Eventually, when the wind became too tiresome, i gingerly climbed back down, with a stop to look at a clump of old mans beard and another to take a photograph of CJ and Commando standing in the doorway on the way.

There were dark clouds rolling in so we knew we really should be heading back but none of us really wanted to leave. In the ring of grass below we spied a trig point and, beyond it a rustic looking bench. Before we headed back to the trail and the woods we went for a closer look.

Trig points like these were once used to take the measurements needed to create accurate maps. These days they are slowly disappearing as aerial photography, GPS and digital mapping using lasers have superseded them. Without them though, we would never have had the wonderful Ordnance Survey maps we use to help us find our way.

The bench was rather lovely, just my kind of thing. It also looked like a marvellous place to sit looking out over the fields. Today though, with the threat of rain on the way, there was no time for sitting. With one last look back at the monument, and the ominous clouds behind it, we walked back down the trail towards the woods.

We could have taken the more direct route across the meadow but the woods were so magical we all agreed the longer walk was worth it, even if we did get caught in the rain. Back in the trees again we could relax a little. If the rain did start to fall we had shelter of sorts, although, after my recent wet walk, I knew we’d still get wet.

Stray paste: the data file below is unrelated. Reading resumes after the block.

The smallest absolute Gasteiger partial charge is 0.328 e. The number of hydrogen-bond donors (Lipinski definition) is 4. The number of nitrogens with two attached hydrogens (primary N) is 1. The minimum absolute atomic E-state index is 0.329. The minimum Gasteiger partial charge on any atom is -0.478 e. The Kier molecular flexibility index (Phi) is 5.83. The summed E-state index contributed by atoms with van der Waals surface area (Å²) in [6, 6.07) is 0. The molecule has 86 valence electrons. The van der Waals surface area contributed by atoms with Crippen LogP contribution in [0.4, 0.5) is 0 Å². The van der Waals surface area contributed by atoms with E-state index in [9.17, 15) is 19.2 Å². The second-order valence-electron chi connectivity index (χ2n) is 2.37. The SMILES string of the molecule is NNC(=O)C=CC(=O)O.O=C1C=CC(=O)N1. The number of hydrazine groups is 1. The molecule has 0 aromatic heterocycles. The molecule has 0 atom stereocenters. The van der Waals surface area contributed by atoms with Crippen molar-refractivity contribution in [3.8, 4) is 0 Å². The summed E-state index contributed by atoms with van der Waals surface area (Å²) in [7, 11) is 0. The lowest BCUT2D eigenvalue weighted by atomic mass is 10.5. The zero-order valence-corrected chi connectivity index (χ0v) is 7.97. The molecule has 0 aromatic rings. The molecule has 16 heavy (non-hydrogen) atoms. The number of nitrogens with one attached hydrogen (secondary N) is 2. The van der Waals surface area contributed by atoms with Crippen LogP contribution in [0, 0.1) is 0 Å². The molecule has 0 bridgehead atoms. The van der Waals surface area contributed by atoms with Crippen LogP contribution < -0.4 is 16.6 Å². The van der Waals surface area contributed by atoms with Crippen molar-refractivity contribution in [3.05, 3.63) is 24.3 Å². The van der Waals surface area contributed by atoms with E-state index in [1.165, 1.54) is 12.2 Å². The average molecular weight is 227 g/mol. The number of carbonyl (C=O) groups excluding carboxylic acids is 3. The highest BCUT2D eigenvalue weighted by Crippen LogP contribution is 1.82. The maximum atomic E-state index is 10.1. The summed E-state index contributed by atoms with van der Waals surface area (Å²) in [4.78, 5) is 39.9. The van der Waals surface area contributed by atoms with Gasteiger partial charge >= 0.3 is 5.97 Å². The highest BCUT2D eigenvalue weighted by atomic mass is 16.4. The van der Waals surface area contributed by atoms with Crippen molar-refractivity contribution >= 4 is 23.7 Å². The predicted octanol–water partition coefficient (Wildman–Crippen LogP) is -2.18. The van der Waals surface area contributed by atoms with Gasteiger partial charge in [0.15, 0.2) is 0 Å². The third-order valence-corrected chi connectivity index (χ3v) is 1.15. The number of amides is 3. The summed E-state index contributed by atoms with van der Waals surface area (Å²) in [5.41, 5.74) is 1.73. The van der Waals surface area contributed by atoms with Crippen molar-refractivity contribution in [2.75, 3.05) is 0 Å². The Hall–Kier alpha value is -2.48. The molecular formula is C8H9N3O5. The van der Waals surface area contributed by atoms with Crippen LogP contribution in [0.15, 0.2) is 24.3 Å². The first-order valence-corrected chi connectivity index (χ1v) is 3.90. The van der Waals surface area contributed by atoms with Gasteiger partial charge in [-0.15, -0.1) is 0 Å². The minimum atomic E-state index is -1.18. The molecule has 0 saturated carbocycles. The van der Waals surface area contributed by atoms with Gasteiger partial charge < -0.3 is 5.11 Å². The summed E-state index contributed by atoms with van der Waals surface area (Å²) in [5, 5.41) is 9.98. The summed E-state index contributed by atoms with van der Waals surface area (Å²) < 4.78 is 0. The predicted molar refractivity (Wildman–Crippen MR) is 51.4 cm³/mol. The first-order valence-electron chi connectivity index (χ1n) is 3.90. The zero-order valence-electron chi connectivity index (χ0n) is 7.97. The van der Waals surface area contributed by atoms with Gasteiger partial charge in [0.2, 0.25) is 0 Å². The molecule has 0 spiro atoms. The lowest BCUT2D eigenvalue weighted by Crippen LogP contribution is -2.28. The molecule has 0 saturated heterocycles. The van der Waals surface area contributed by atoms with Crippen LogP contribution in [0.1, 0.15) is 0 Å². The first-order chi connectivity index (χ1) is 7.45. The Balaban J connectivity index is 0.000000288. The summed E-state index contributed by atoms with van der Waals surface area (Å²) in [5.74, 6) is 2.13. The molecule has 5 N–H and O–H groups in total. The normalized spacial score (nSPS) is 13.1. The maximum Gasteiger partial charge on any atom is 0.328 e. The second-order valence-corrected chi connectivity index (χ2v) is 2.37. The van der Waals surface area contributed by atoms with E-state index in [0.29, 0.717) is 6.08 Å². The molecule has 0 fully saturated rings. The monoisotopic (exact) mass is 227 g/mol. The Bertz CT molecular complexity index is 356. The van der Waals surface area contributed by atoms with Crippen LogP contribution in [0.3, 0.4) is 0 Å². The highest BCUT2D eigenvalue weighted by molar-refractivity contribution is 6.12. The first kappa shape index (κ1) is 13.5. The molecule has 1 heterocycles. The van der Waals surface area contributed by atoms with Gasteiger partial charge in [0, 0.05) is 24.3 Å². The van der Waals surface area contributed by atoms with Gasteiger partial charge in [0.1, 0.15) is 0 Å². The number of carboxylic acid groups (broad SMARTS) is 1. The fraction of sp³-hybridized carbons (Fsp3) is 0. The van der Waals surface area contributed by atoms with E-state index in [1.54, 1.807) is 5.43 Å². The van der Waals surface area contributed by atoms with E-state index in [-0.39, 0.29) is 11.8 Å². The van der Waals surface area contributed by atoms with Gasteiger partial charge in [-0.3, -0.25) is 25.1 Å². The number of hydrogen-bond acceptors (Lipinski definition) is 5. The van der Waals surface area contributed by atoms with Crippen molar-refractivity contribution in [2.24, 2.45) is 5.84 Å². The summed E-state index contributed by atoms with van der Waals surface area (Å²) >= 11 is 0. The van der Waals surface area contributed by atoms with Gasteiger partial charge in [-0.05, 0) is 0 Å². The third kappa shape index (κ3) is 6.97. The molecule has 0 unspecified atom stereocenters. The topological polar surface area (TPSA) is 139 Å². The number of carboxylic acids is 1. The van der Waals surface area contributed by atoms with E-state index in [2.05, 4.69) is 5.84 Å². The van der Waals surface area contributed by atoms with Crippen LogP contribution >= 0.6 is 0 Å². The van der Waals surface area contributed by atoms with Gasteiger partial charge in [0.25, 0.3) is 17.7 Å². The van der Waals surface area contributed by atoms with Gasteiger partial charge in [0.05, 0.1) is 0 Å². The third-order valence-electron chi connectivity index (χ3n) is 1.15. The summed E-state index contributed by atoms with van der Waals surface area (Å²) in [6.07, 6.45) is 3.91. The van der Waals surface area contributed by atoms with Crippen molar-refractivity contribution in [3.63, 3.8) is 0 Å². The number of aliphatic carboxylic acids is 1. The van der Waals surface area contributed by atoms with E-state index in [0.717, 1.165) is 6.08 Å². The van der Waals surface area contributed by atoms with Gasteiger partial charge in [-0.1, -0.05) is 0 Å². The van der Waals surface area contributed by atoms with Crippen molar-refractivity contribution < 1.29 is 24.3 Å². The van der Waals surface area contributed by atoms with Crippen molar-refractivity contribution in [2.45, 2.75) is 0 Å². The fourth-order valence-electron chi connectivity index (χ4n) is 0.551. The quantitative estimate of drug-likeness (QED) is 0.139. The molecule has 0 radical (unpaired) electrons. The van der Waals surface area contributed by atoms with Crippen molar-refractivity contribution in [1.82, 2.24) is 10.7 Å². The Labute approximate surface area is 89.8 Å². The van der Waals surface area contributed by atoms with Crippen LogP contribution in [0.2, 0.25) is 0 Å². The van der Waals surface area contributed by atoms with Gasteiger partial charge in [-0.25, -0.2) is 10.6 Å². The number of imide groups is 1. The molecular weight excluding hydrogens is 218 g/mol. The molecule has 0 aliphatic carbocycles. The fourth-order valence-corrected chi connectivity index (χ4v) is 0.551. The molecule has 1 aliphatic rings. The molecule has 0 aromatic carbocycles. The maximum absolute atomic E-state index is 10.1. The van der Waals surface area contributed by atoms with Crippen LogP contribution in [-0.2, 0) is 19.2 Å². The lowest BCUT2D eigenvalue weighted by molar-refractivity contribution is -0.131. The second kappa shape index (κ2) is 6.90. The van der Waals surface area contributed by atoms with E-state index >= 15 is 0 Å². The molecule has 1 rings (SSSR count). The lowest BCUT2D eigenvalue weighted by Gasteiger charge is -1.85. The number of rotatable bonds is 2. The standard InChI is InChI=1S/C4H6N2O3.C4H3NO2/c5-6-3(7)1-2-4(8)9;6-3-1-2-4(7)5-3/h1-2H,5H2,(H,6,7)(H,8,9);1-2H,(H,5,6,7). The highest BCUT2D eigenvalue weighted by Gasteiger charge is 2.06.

It was a good choice, although the walk was slower than it might have been because there was so much to see. Clumps of bright willow herb lined the trail and there were so many interesting looking trees I didn’t know where to look next.

One tree had a horseshoe shaped hollow that, on closer inspection, turned out to be a hole right the way through the centre of the trunk. Despite this, it was somehow still alive. We walked slowly onwards, admiring the shapes of the stands of trees with their moss covered roots like gnarled fingers clutching at the earth. Then a dog came barrelling along the trail and, of course, made a bee line for CJ. We had to wait a while for them to make friends and for the owner to prize them apart. One of these days he’s going to come home with a dog, or a cat, or maybe a horse, I’m sure of it.

Then we found a tree with a bowl shaped hollow filled with leaf mulch. I imagined it filled with water being used by the birds as a bath or maybe a seedling growing in it and becoming a whole new tree.

Then, with one last look at a cobweb speckled with raindrops, we were back where we started. We had beaten the rain, more or less, and our Farley Mount adventure was over. The next time I come here I will be twenty odd miles into a marathon walk. Hopefully I won’t be too tired to appreciate the beauty of this place.